The Himalayan Hotspot: Diplomacy Needed to Address Environmental and Climate Security Risks

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By Maya Saidel

Heightened militarization in the Himalayan region has impeded diplomatic and multilateral efforts to tackle critical climate issues endangering one of the world’s biodiversity hotspots. In early June, at least 20 soldiers perished in a historic clash between Indian and Chinese troops along the disputed Himalayan border in Ladakh. This confrontation is the most recent deadly episode in a long history of border disputes between the two countries. The Line of Actual Control (LAC) demarcation, intended to designate which country controlls specific territory, was established after the Sino-Indian War in 1962. Yet, according to The Indian Express, efforts to clarify the exact location of the LAC in the Ladakh region have “effectively stalled since 2002.”  

Ocean Blues or a Bright Blue Future?

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The national security cutter USCGC Bertholf the Arctic Ocean Sept. 14, 2012, during Arctic Shield 2012 (U.S. Coast Guard photo by Public Affairs Specialist 1st Class Timothy Tamargo/Released)

By Rear Admiral Jonathan White, USN (ret.) and Annabelle Leahy

The pandemic of Covid-19 has tremendous and largely unknown implications for global health, security, and economic prosperity, but as we work diligently to steer the future toward positive outcomes, we must not lose track of the growing challenges and opportunities that continually unfold with another well-known but not well-understood global phenomenon — the ocean.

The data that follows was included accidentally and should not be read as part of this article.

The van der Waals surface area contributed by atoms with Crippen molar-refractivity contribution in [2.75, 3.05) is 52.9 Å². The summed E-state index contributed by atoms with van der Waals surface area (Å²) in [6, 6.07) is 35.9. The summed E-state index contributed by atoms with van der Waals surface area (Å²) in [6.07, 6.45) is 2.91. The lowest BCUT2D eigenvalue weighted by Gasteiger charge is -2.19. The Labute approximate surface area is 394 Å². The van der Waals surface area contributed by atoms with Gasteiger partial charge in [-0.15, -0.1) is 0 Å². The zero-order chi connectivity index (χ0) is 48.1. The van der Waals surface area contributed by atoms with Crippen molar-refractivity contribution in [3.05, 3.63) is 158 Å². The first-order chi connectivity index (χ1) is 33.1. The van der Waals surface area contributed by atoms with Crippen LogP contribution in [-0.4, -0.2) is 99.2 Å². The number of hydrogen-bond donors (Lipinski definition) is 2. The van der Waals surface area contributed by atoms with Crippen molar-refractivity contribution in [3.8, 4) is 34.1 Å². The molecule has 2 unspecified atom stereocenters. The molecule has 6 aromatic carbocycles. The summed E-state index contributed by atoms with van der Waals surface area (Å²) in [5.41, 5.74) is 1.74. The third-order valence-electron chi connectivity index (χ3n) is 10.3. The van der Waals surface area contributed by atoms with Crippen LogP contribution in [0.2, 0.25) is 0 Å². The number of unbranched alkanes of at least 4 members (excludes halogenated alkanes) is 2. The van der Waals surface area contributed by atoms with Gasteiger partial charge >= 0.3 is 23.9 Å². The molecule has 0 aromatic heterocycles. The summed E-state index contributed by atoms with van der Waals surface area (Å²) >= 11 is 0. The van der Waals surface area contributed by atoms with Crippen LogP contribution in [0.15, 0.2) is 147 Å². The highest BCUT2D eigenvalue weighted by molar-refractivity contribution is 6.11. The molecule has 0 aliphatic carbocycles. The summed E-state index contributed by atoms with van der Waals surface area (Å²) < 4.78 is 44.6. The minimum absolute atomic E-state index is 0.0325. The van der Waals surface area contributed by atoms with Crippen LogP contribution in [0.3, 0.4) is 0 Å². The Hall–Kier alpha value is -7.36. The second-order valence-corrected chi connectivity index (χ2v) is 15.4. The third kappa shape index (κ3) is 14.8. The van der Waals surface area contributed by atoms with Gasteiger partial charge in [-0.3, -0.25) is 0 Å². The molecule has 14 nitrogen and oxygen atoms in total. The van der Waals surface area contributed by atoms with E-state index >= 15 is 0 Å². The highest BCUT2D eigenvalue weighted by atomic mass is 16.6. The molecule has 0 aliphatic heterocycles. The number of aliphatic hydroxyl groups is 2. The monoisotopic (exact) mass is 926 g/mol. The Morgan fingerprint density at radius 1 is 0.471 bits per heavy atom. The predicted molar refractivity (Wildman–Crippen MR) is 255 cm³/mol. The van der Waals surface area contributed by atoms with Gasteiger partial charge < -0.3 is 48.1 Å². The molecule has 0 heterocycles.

The ocean and its resources are inextricably tied to human health, the economy, and security. The link between the environment, particularly the ocean, and human health, is an area of increasing global importance as climate change increases the incidence of toxin release from harmful algal blooms, damage from catastrophic weather events, and potential for contagion from waterborne viruses and bacteria. These threats are not just related to health but also to security. Climate change is a core systemic risk to the 21st century world, and we must specifically address the ocean in this discussion. 

The Center for Climate and Security Seeks to Hire a Deputy Director

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The Council on Strategic Risks (CSR) seeks to hire a Deputy Director for its Center for Climate and Security (CCS). This is an exciting growth opportunity for the right candidate. CSR seeks candidates with the vision and potential needed to become a true leader in national and international security. The Deputy Director will have the opportunity to become a leading voice on the intersection of climate and security, a field of rapidly-growing importance and rising relevance in security affairs. See the full job description below, and apply at this link.